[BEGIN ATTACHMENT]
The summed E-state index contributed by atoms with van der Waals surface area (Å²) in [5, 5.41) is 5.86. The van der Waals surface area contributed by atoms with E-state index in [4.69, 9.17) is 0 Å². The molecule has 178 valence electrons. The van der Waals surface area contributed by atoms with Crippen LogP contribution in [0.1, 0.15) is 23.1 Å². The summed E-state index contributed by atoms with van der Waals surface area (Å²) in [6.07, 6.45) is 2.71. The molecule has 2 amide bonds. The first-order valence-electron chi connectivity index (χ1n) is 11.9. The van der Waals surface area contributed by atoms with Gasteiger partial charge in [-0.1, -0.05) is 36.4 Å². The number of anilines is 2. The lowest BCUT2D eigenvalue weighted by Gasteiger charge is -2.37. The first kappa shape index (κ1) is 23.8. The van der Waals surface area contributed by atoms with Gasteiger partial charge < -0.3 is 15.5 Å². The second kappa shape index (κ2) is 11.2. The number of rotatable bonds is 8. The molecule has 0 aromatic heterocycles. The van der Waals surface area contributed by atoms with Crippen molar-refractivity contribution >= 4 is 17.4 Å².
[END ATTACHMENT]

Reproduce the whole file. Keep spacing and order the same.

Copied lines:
The summed E-state index contributed by atoms with van der Waals surface area (Å²) in [5, 5.41) is 5.86. The van der Waals surface area contributed by atoms with E-state index in [4.69, 9.17) is 0 Å². The molecule has 178 valence electrons. The van der Waals surface area contributed by atoms with Crippen LogP contribution in [0.1, 0.15) is 23.1 Å². The summed E-state index contributed by atoms with van der Waals surface area (Å²) in [6.07, 6.45) is 2.71. The molecule has 2 amide bonds. The first-order valence-electron chi connectivity index (χ1n) is 11.9. The van der Waals surface area contributed by atoms with Gasteiger partial charge in [-0.1, -0.05) is 36.4 Å². The number of anilines is 2. The lowest BCUT2D eigenvalue weighted by Gasteiger charge is -2.37. The first kappa shape index (κ1) is 23.8. The van der Waals surface area contributed by atoms with Gasteiger partial charge < -0.3 is 15.5 Å². The second kappa shape index (κ2) is 11.2. The number of rotatable bonds is 8. The molecule has 0 aromatic heterocycles. The van der Waals surface area contributed by atoms with Crippen molar-refractivity contribution >= 4 is 17.4 Å².